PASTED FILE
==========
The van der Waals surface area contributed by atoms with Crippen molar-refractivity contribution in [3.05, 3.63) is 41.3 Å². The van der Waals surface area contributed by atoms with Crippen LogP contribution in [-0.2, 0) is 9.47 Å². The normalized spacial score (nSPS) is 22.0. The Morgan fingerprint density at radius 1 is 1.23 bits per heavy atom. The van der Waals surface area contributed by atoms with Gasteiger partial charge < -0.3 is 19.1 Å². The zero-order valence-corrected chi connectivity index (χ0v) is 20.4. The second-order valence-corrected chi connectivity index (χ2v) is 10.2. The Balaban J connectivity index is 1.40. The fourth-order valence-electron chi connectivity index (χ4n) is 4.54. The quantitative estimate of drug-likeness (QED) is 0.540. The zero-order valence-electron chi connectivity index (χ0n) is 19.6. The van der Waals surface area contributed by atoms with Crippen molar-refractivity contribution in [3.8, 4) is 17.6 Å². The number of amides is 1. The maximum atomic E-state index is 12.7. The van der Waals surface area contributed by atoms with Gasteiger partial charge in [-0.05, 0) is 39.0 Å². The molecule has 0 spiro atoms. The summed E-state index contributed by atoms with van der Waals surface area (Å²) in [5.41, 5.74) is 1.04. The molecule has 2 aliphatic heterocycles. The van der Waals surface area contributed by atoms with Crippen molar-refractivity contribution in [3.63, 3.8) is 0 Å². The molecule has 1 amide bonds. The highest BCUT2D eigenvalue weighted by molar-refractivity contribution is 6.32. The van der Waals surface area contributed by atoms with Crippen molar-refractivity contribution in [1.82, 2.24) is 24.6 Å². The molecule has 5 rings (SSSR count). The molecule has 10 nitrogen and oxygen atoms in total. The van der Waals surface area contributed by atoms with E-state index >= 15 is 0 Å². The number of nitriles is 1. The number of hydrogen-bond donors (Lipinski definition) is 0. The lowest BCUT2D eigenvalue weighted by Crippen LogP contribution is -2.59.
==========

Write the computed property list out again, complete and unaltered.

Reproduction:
The van der Waals surface area contributed by atoms with Crippen molar-refractivity contribution in [3.05, 3.63) is 41.3 Å². The van der Waals surface area contributed by atoms with Crippen LogP contribution in [-0.2, 0) is 9.47 Å². The normalized spacial score (nSPS) is 22.0. The Morgan fingerprint density at radius 1 is 1.23 bits per heavy atom. The van der Waals surface area contributed by atoms with Gasteiger partial charge < -0.3 is 19.1 Å². The zero-order valence-corrected chi connectivity index (χ0v) is 20.4. The second-order valence-corrected chi connectivity index (χ2v) is 10.2. The Balaban J connectivity index is 1.40. The fourth-order valence-electron chi connectivity index (χ4n) is 4.54. The quantitative estimate of drug-likeness (QED) is 0.540. The zero-order valence-electron chi connectivity index (χ0n) is 19.6. The van der Waals surface area contributed by atoms with Crippen molar-refractivity contribution in [3.8, 4) is 17.6 Å². The number of amides is 1. The maximum atomic E-state index is 12.7. The van der Waals surface area contributed by atoms with Gasteiger partial charge in [-0.05, 0) is 39.0 Å². The molecule has 0 spiro atoms. The summed E-state index contributed by atoms with van der Waals surface area (Å²) in [5.41, 5.74) is 1.04. The molecule has 2 aliphatic heterocycles. The van der Waals surface area contributed by atoms with Crippen molar-refractivity contribution in [3.63, 3.8) is 0 Å². The molecule has 1 amide bonds. The highest BCUT2D eigenvalue weighted by molar-refractivity contribution is 6.32. The van der Waals surface area contributed by atoms with Crippen molar-refractivity contribution in [1.82, 2.24) is 24.6 Å². The molecule has 5 rings (SSSR count). The molecule has 10 nitrogen and oxygen atoms in total. The van der Waals surface area contributed by atoms with E-state index >= 15 is 0 Å². The number of nitriles is 1. The number of hydrogen-bond donors (Lipinski definition) is 0. The lowest BCUT2D eigenvalue weighted by Crippen LogP contribution is -2.59.